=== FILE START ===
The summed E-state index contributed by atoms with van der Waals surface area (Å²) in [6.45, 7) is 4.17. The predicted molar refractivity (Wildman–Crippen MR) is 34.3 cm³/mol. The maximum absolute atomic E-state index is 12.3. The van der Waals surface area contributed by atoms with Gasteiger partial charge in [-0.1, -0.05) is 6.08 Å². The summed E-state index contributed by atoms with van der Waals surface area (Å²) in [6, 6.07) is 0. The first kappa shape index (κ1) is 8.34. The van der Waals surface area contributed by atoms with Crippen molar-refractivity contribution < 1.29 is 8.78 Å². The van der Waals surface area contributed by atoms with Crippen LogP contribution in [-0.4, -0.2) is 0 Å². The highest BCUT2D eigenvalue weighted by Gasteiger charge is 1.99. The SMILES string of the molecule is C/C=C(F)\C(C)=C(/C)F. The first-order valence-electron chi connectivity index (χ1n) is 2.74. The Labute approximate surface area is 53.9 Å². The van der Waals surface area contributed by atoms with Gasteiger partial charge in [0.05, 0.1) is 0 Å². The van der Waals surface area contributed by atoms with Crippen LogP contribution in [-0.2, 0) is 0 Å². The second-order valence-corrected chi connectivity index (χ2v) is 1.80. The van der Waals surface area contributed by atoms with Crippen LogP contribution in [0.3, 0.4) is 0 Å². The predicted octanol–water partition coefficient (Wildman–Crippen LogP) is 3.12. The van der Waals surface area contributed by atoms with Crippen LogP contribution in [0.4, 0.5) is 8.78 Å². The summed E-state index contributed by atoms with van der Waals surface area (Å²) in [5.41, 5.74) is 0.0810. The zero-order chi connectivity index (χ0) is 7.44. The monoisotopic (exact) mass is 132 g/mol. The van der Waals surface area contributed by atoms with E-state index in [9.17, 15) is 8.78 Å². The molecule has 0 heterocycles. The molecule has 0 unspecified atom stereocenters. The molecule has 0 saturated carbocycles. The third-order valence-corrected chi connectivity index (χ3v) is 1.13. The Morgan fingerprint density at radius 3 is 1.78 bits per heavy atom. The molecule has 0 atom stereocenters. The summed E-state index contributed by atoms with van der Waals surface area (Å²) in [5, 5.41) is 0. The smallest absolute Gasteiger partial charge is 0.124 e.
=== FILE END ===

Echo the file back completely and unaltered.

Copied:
The summed E-state index contributed by atoms with van der Waals surface area (Å²) in [6.45, 7) is 4.17. The predicted molar refractivity (Wildman–Crippen MR) is 34.3 cm³/mol. The maximum absolute atomic E-state index is 12.3. The van der Waals surface area contributed by atoms with Gasteiger partial charge in [-0.1, -0.05) is 6.08 Å². The summed E-state index contributed by atoms with van der Waals surface area (Å²) in [6, 6.07) is 0. The first kappa shape index (κ1) is 8.34. The van der Waals surface area contributed by atoms with Crippen molar-refractivity contribution < 1.29 is 8.78 Å². The van der Waals surface area contributed by atoms with Crippen LogP contribution in [-0.4, -0.2) is 0 Å². The highest BCUT2D eigenvalue weighted by Gasteiger charge is 1.99. The SMILES string of the molecule is C/C=C(F)\C(C)=C(/C)F. The first-order valence-electron chi connectivity index (χ1n) is 2.74. The Labute approximate surface area is 53.9 Å². The van der Waals surface area contributed by atoms with Gasteiger partial charge in [0.05, 0.1) is 0 Å². The van der Waals surface area contributed by atoms with Crippen LogP contribution in [-0.2, 0) is 0 Å². The second-order valence-corrected chi connectivity index (χ2v) is 1.80. The van der Waals surface area contributed by atoms with Crippen LogP contribution in [0.3, 0.4) is 0 Å². The predicted octanol–water partition coefficient (Wildman–Crippen LogP) is 3.12. The van der Waals surface area contributed by atoms with Crippen LogP contribution in [0.4, 0.5) is 8.78 Å². The summed E-state index contributed by atoms with van der Waals surface area (Å²) in [5.41, 5.74) is 0.0810. The zero-order chi connectivity index (χ0) is 7.44. The monoisotopic (exact) mass is 132 g/mol. The van der Waals surface area contributed by atoms with E-state index in [9.17, 15) is 8.78 Å². The molecule has 0 heterocycles. The molecule has 0 unspecified atom stereocenters. The molecule has 0 saturated carbocycles. The third-order valence-corrected chi connectivity index (χ3v) is 1.13. The Morgan fingerprint density at radius 3 is 1.78 bits per heavy atom. The molecule has 0 atom stereocenters. The summed E-state index contributed by atoms with van der Waals surface area (Å²) in [5, 5.41) is 0. The smallest absolute Gasteiger partial charge is 0.124 e.